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Shakespeare and QAnon

by the Rev. Amber Carswell

 

Shakespeare’s Othello and Much Ado About Nothing are two sides of the same coin. Both stories feature couples in love and evil antagonists who plot to thwart that love by sowing lies amidst the good wheat. Much Ado‘s comedic arc, where the lovers overcome Don John’s shadowy machinations to ultimately be joined in marital bless, mirrors the tragic arc of Othello, where Iago’s manipulations remain unexposed long enough to lead to the deaths of the protagonists.

 

(Did I mention Missy and I were working our way through the Shakespeare canon during quarantine? I’ll catch up to chatting about Schitt’s Creek in about 400 years.)

 

These two stories came to mind when I read the following piece that says everything in the headline: Study reveals half of pastors say they’re hearing conspiracy theories in their churches (https://religionnews.com/2021/01/26/about-half-of-pastors-say-theyre-hearing-conspiracy-theories-in-their-churches-survey/)

 

Now, you’ll be glad to know I’m in the half not hearing conspiracy theories in my church. Thank God for you. But I hear them elsewhere, and likely you are, too. Yesterday, a friend told me he hoped that after the prophecies of the End Of All Liberty!!!!! to be brought about by the new administration were clearly seen as false prophecies, that after the events of January 6 unfolded, there would be some soul searching. One commentator said the reconciliation that must happen between Q-anoners and those of us who love them might be likened to a relationship with a suspected infidelity that had never transpired.

 

This brings me back to Shakespeare and my realization that these are two stories about the ways conspiracy theories play out. But will this be a comedy? Will the light of truth shine and reveal that it was all much ado about nothing? Or are we living into more of a tragic arc, the supposed infidelity equally nonexistent but the ado still leading to irrevocable consequences?

 

Iago famously vows silence when caught at his deceptions. There will be no explanation given for his behavior. This seems true to me — as much as we want explicable motivations for human behavior, the explanations always leave us left wanting. The problem was not enough love as a child (til the same thing happened with one who was coddled), exposed to too much violence on television (but this one had grown up in a time without it), not enough education (but here’s a Harvard grad saying the same thing), a life of poverty (but that one lives in a mansion), the list goes on. We want to put our finger on a verifiable, governable first cause so that we can change and negate that cause.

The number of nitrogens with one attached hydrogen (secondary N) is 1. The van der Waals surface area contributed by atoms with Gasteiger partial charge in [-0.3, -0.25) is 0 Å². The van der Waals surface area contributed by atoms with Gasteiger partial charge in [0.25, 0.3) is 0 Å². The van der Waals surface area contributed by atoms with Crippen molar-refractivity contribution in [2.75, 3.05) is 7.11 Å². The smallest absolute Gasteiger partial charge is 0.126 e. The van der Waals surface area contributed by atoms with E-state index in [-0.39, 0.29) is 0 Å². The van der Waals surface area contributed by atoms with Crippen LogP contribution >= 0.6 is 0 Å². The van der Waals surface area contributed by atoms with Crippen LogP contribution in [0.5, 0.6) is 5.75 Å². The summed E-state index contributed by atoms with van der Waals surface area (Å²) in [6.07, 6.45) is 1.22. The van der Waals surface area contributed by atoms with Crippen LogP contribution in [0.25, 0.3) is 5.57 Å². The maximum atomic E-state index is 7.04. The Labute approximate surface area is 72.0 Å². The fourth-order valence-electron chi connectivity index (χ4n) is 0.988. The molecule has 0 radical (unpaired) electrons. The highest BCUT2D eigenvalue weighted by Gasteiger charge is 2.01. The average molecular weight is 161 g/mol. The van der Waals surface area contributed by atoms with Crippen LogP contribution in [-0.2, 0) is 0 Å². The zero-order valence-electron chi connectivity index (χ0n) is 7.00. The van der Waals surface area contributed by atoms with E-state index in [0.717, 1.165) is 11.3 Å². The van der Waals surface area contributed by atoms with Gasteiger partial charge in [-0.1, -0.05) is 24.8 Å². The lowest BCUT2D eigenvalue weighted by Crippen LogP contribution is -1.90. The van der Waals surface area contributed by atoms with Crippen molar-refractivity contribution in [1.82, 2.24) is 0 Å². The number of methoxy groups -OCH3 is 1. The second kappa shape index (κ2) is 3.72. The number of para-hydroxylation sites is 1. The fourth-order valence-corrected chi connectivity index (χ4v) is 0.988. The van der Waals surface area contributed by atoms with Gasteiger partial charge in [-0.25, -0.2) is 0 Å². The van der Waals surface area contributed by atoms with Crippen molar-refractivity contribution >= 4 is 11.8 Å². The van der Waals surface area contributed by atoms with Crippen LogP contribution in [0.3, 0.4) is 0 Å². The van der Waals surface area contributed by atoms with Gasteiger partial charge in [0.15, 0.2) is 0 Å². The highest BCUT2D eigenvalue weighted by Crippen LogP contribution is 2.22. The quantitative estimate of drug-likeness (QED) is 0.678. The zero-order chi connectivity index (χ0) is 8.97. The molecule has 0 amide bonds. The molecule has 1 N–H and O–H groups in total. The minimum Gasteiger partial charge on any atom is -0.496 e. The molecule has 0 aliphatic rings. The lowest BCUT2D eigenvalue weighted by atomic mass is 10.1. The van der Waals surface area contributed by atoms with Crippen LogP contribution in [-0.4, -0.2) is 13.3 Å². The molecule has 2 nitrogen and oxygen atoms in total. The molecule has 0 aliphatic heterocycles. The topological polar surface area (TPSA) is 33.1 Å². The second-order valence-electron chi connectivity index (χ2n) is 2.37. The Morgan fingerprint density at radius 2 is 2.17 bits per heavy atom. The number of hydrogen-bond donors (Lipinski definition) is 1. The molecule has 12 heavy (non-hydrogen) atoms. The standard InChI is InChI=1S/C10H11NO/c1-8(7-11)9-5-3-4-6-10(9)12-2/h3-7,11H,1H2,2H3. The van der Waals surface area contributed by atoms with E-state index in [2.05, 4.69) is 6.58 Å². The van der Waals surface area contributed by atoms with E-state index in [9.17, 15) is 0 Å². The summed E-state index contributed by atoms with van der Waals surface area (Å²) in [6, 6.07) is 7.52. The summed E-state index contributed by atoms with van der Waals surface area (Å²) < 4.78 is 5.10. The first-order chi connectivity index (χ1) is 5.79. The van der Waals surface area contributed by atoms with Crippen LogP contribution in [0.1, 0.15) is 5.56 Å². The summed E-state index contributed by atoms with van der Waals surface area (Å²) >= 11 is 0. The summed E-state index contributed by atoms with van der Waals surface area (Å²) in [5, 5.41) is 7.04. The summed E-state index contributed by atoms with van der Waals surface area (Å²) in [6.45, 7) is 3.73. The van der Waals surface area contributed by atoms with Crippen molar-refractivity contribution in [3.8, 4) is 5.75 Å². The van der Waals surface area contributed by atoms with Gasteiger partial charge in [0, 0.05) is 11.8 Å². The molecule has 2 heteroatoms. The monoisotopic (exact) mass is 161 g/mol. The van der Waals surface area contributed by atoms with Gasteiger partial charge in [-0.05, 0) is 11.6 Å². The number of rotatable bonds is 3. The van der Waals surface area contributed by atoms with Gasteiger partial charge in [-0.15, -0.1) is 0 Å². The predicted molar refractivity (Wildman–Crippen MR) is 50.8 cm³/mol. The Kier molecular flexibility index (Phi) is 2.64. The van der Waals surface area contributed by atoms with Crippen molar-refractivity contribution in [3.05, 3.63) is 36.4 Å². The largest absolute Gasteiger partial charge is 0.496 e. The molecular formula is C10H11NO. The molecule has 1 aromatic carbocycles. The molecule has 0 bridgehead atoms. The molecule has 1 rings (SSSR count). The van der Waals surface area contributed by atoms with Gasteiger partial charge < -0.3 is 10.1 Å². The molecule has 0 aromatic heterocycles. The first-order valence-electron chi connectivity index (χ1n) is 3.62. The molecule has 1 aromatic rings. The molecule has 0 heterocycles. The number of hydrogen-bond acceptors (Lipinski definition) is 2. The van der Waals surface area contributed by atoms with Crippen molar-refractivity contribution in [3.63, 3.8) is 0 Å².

As it turns out, Christians are already provided a root cause for destructive behavior. The task given us is a much more serious burden: to shine a light in the darkness, to proclaim that is the truth that will set us free. Truth, if we learned anything from postmodernity or Pontius Pilate, is apparently something harder to see than we thought. I’m not sure how you’ll be working to spread the truth of God’s reconciling, sacrificial, faithful love, but I pray you’re thinking about it and acting on it in all the ways you can. It’s the only thing that has a chance to change the arc of this story.


11 thoughts on “Shakespeare and QAnon”

  1. Wow, I am amazed at your clever thought process with the connection of two of Shakespeare’s villains and understanding Q. I think when we are back in church for Sunday classes, you and Missy should lead a series of classes connecting Shakespeare’s works to our lives today. I used to be on the Adult classes committee for Calvary and from that experience I think this would be very popular.
    Also, I just discovered Schitt’s Creek a month ago and have not laughed so hard in a long time. Such a clever show about the importance of family and caring about the people in your community. Thanks again.

    1. I am definitely no Shakespeare scholar! But maybe we could find someone in town who is and get a class going. I’d be thrilled to be a part of a group like that.

      And I really will get to Schitt’s Creek someday in this life, or the life to come…

  2. Much appreciated. I must admit that the last year has felt like living in a dystopian novel, whether political or science-fiction. Putting on my interfaith hat, I’ll mention that some groups of Jews use the phrase “to repair the world” in much the same way as you use “to shining a light into the darkness”. Both very much needed today.

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